I'll begin with the charts. First, here is a table showing the last time the Case-Shiller index value for each price tier was lower than September's level. The right-hand column is the same thing but with prices adjusted to remove the effects of inflation.
Submitted by Rich Toscano on November 20, 2008 - 10:22pm
Home sales have increased dramatically in recent months, but that brisk activity is far from uniform. While cheap homes are positively flying off the shelves, sales have actually slowed in many of the more expensive markets.
Submitted by Rich Toscano on November 3, 2008 - 5:15pm
Credit default swaps have been a major element in the ongoing financial crisis. That doesn't mean it's necessarily easy to understand just what the problem is with them. I've taken a crack at it in the past, but more recently I heard an analogy that makes the entire situation a lot easier to visualize.
I heard the analogy during a radio interview with Doug Noland, a mutual fund manager who's been writing dire weekly analyses of the credit market for years. It went something like the following.
Imagine a city near a river that is prone to the occasional flood. At some point, an enterprising citizen gets into the business of writing flood insurance, collecting premiums from insurees in exchange for a promise to pay back the insurees should a flood do any damage to their properties.
Now, imagine that there is an unusually long drought and the river goes a long time without experiencing a flood. Other enterprising types begin to notice that the flood insurer has for years been collecting all this money for doing absolutely nothing. A flood hasn't taken place for ages -- maybe climate patterns have changed so that the river doesn't flood any more. And even if it does flood at some point, they will probably be retired by then. They want in to the easy money flood insurance game too.
Submitted by Rich Toscano on October 27, 2008 - 9:15am
Here's a graph I haven't updated for a while. It shows how many jobs were gained or lost, according to the latest monthly employment estimates, by varying San Diego employment sectors in the year leading up to September 2008. (Sectors that changed by fewer than 300 jobs have been excluded to keep the graph a little more readable).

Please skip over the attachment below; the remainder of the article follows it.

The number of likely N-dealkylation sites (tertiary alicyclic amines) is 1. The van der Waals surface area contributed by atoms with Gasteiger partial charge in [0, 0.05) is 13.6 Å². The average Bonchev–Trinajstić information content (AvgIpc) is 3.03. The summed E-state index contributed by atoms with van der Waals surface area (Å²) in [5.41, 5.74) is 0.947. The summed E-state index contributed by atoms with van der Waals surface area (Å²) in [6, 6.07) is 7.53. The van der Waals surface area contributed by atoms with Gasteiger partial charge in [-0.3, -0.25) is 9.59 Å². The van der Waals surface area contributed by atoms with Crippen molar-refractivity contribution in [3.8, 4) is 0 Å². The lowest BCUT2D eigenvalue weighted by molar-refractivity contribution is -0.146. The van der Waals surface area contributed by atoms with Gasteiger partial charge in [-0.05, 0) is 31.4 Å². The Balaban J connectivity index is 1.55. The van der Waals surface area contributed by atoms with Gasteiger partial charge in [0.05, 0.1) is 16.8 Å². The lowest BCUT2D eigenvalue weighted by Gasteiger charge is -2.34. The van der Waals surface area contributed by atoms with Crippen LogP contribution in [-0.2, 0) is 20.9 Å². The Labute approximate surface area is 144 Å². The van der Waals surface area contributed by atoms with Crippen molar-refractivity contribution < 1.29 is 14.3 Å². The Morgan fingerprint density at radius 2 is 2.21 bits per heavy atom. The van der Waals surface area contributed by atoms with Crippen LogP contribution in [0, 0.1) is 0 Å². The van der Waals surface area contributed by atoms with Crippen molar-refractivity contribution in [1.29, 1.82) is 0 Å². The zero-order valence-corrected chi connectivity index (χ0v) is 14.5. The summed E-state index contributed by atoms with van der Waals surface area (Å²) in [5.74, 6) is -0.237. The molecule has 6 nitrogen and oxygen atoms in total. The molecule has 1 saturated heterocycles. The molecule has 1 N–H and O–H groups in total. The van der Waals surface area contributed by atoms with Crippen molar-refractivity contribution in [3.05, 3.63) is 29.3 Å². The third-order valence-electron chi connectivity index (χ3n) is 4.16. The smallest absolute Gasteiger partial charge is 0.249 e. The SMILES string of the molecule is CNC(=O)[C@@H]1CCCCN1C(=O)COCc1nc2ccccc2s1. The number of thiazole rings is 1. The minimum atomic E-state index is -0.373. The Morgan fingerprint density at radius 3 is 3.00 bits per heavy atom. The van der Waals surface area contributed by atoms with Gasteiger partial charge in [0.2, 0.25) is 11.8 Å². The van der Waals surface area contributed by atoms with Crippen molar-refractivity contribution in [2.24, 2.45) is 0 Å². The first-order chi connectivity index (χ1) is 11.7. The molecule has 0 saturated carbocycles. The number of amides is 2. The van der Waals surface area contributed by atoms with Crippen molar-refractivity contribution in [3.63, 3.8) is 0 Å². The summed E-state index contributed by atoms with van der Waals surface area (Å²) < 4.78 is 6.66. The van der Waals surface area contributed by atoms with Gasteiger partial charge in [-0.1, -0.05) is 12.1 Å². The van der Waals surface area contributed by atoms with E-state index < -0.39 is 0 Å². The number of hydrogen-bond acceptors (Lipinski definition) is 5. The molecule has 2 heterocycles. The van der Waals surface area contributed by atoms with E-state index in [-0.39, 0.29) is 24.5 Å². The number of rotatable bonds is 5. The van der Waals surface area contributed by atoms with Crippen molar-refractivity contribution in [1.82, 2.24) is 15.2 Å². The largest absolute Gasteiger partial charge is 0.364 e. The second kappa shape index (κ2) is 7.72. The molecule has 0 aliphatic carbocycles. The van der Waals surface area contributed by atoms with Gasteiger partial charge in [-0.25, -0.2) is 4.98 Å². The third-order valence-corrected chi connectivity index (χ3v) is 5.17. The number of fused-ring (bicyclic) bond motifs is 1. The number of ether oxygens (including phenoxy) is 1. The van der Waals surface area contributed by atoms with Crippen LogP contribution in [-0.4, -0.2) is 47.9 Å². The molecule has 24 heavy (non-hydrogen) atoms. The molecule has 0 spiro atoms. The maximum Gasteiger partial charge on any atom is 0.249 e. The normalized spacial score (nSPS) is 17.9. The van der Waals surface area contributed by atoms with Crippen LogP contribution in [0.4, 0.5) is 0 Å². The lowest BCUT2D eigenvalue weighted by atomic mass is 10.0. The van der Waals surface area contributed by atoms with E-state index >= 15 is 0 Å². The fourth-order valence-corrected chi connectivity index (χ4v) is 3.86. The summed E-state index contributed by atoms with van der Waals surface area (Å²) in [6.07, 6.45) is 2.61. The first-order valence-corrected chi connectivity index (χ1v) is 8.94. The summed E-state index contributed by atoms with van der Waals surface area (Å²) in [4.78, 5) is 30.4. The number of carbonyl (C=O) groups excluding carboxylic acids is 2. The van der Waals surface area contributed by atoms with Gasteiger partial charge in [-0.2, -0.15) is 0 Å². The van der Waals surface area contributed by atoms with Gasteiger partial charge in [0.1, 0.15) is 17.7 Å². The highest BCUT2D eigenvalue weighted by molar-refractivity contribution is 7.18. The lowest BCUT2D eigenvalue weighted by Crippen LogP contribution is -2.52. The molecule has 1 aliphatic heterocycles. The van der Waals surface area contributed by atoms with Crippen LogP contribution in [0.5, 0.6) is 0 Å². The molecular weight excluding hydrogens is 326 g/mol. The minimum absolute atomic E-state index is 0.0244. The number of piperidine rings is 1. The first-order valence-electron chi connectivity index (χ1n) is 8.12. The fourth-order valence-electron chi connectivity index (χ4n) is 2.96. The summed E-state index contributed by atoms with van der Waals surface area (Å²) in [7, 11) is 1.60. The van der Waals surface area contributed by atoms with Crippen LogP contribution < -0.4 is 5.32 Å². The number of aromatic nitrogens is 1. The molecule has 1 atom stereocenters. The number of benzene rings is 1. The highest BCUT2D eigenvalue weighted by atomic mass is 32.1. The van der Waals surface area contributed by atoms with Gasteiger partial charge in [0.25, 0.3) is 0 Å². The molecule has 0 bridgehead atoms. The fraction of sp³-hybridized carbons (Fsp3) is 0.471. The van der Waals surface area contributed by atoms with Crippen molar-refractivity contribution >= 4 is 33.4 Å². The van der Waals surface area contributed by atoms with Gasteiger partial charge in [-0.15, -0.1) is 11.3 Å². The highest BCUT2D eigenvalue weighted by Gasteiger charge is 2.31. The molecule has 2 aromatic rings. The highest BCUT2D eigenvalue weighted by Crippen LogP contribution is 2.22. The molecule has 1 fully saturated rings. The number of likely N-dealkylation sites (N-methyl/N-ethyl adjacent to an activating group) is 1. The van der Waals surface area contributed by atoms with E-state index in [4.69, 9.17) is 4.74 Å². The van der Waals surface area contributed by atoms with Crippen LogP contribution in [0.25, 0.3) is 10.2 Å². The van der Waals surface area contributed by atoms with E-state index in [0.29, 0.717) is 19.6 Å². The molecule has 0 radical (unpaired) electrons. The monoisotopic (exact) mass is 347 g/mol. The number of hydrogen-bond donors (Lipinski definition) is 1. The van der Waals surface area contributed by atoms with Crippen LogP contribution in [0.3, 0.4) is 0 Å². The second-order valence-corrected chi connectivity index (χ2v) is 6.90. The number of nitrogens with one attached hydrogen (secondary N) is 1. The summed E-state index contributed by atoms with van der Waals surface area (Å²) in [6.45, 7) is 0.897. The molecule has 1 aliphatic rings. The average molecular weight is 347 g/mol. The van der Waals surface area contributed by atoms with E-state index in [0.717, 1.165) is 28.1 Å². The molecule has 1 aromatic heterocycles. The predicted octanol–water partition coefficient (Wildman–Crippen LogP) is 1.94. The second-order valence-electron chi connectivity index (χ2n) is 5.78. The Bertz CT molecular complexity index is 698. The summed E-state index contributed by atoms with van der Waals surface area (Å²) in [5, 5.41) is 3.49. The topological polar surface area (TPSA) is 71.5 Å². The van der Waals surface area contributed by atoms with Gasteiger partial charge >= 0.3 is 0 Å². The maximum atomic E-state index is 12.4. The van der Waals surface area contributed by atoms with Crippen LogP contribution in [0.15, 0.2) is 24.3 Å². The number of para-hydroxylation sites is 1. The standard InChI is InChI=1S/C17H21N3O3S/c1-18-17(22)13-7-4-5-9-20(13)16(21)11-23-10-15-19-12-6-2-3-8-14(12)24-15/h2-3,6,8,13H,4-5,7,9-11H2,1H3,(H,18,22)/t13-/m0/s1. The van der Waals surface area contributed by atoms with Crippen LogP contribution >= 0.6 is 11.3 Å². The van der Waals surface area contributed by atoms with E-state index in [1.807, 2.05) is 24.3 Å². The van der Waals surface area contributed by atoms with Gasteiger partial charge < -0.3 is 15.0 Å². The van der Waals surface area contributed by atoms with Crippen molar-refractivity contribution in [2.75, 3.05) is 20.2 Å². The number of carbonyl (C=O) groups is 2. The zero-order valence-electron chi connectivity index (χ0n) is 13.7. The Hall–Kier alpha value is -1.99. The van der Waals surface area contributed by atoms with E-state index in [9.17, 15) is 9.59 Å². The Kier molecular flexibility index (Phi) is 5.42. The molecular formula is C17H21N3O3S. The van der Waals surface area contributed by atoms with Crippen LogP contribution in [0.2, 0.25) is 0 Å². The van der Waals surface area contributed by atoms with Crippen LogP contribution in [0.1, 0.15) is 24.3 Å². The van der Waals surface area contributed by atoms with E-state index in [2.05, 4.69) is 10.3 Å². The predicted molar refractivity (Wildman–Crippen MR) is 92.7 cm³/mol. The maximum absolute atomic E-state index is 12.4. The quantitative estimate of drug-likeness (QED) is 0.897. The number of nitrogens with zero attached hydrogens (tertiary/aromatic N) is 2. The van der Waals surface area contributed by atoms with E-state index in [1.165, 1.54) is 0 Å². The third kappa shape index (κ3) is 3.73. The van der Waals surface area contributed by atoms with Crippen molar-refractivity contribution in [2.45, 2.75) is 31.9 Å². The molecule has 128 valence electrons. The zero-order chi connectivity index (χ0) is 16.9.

Here's how this chart looked a little over a year ago. Back then, the leisure and hospitality sector was providing a huge boost. That sector is still growing, but not nearly so fast. Meanwhile the housing bubble beneficiary sectors (construction, finance, and retail) have deteriorated significantly. One bright spot: the manufacturing sector, while still shrinking slightly, is doing so at a notably slower pace than it was last year.
(written for VoiceofSanDiego.org)
Submitted by Rich Toscano on October 21, 2008 - 8:45pm
San Diego County employment declined in September, according to the monthly estimates provided by the state's Employment Development Department.
Submitted by Rich Toscano on October 8, 2008 - 8:11pm
The number of homes entering the foreclosure process declined steeply in September -- but the drop is likely temporary.
The blue line on the accompanying graph represents how many Notices of Default, which are the nastygrams sent to delinquent borrowers, were delivered in September. The orange line tracks Notices of Trustee Sale, which inform said delinquent borrowers that their homes are about to be repossessed.
The graph makes it pretty clear that NODs dropped like a rock last month. We haven't seen a number of default notices this low since February 2007 -- a breezier time, when it would have seemed laughable to suggest that mainstream media outlets would be publishing stock photos of Depression-era breadlines a year and a half down the road.
Submitted by Rich Toscano on October 7, 2008 - 10:22am
In response to the prior column on the latest bailout, some people asked for more specific thoughts on the Paulson Plan and what would have happened if it hadn’t been passed.
In truth, I don’t actually know what would have happened had the plan not gone through. Most of the people offering predictions on the topic don’t know either; I’m just admitting it.
I do know this. Our economy has become far too dependent on finance and debt-fueled consumption. We need to return to our economic roots of production and saving. This shift will be painful, and one could make a case for some sort of government intervention to ease the transition.
But the Paulson Plan, the central focus of which is to prop up the prices of financial assets that no private buyer wants to touch, is not intended to ease the transition. It is intended to prevent it.
The plan is thus a giant step in the wrong direction. But this is exactly what you’d expect given that it was developed by the same group of people, using the same flawed analytical framework, that has misdiagnosed the problems all along.
(written for VoiceofSanDiego.org)